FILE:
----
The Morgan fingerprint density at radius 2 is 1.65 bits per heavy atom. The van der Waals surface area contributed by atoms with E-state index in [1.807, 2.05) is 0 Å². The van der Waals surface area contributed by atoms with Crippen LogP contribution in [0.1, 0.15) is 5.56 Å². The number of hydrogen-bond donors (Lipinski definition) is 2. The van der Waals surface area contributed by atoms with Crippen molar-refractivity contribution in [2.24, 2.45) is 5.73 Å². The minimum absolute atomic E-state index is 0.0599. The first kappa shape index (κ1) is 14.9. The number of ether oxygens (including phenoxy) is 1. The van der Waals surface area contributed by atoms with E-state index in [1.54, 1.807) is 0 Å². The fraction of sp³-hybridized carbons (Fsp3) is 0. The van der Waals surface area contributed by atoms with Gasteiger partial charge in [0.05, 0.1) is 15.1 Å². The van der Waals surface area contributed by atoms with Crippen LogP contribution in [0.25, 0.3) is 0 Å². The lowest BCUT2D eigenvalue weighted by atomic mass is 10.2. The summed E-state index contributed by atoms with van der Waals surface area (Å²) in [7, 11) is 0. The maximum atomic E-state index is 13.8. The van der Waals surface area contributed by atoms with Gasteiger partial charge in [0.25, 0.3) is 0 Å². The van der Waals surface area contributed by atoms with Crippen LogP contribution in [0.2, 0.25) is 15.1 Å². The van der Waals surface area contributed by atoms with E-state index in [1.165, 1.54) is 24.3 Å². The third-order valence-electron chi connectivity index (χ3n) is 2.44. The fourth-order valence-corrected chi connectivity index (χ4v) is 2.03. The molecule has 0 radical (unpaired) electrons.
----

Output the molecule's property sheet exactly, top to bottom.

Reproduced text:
The Morgan fingerprint density at radius 2 is 1.65 bits per heavy atom. The van der Waals surface area contributed by atoms with E-state index in [1.807, 2.05) is 0 Å². The van der Waals surface area contributed by atoms with Crippen LogP contribution in [0.1, 0.15) is 5.56 Å². The number of hydrogen-bond donors (Lipinski definition) is 2. The van der Waals surface area contributed by atoms with Crippen molar-refractivity contribution in [2.24, 2.45) is 5.73 Å². The minimum absolute atomic E-state index is 0.0599. The first kappa shape index (κ1) is 14.9. The number of ether oxygens (including phenoxy) is 1. The van der Waals surface area contributed by atoms with E-state index in [1.54, 1.807) is 0 Å². The fraction of sp³-hybridized carbons (Fsp3) is 0. The van der Waals surface area contributed by atoms with Gasteiger partial charge in [0.05, 0.1) is 15.1 Å². The van der Waals surface area contributed by atoms with Crippen LogP contribution in [0.25, 0.3) is 0 Å². The lowest BCUT2D eigenvalue weighted by atomic mass is 10.2. The summed E-state index contributed by atoms with van der Waals surface area (Å²) in [7, 11) is 0. The maximum atomic E-state index is 13.8. The van der Waals surface area contributed by atoms with Gasteiger partial charge in [0.25, 0.3) is 0 Å². The van der Waals surface area contributed by atoms with Crippen LogP contribution in [0.2, 0.25) is 15.1 Å². The van der Waals surface area contributed by atoms with E-state index in [1.165, 1.54) is 24.3 Å². The third-order valence-electron chi connectivity index (χ3n) is 2.44. The fourth-order valence-corrected chi connectivity index (χ4v) is 2.03. The molecule has 0 radical (unpaired) electrons.